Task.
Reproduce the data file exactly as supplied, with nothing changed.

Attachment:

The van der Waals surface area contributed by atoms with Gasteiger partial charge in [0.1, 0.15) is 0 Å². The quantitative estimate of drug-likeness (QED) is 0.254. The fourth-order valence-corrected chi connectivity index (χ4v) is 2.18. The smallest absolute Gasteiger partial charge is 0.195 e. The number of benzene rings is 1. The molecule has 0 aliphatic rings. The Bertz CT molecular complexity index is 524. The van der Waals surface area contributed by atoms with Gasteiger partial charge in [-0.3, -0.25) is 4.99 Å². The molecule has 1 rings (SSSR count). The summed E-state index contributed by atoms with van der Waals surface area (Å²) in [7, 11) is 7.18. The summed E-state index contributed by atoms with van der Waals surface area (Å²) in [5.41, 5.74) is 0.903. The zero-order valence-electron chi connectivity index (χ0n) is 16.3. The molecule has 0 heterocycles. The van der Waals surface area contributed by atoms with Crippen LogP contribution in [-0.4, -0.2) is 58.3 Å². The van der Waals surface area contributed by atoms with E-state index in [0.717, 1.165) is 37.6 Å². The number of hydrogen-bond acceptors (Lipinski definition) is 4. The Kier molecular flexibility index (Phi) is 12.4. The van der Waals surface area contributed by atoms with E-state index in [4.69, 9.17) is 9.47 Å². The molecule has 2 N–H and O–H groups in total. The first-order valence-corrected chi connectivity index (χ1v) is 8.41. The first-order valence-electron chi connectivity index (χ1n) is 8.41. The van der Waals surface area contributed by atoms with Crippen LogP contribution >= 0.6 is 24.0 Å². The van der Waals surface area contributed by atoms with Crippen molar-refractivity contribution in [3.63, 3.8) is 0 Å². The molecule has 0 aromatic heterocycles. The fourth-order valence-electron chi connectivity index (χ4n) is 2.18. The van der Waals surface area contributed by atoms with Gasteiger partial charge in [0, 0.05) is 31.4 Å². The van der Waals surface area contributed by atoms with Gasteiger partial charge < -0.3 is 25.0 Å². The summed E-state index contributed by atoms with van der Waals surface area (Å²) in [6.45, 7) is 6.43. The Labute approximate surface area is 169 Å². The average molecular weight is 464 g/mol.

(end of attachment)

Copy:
The van der Waals surface area contributed by atoms with Gasteiger partial charge in [0.1, 0.15) is 0 Å². The quantitative estimate of drug-likeness (QED) is 0.254. The fourth-order valence-corrected chi connectivity index (χ4v) is 2.18. The smallest absolute Gasteiger partial charge is 0.195 e. The number of benzene rings is 1. The molecule has 0 aliphatic rings. The Bertz CT molecular complexity index is 524. The van der Waals surface area contributed by atoms with Gasteiger partial charge in [-0.3, -0.25) is 4.99 Å². The molecule has 1 rings (SSSR count). The summed E-state index contributed by atoms with van der Waals surface area (Å²) in [7, 11) is 7.18. The summed E-state index contributed by atoms with van der Waals surface area (Å²) in [5.41, 5.74) is 0.903. The zero-order valence-electron chi connectivity index (χ0n) is 16.3. The molecule has 0 heterocycles. The van der Waals surface area contributed by atoms with Crippen LogP contribution in [-0.4, -0.2) is 58.3 Å². The van der Waals surface area contributed by atoms with E-state index in [0.717, 1.165) is 37.6 Å². The number of hydrogen-bond acceptors (Lipinski definition) is 4. The Kier molecular flexibility index (Phi) is 12.4. The van der Waals surface area contributed by atoms with E-state index in [4.69, 9.17) is 9.47 Å². The molecule has 2 N–H and O–H groups in total. The first-order valence-corrected chi connectivity index (χ1v) is 8.41. The first-order valence-electron chi connectivity index (χ1n) is 8.41. The van der Waals surface area contributed by atoms with Crippen LogP contribution >= 0.6 is 24.0 Å². The van der Waals surface area contributed by atoms with Crippen molar-refractivity contribution in [3.63, 3.8) is 0 Å². The molecule has 0 aromatic heterocycles. The fourth-order valence-electron chi connectivity index (χ4n) is 2.18. The van der Waals surface area contributed by atoms with Gasteiger partial charge in [0, 0.05) is 31.4 Å². The van der Waals surface area contributed by atoms with Gasteiger partial charge < -0.3 is 25.0 Å². The summed E-state index contributed by atoms with van der Waals surface area (Å²) in [6.45, 7) is 6.43. The Labute approximate surface area is 169 Å². The average molecular weight is 464 g/mol.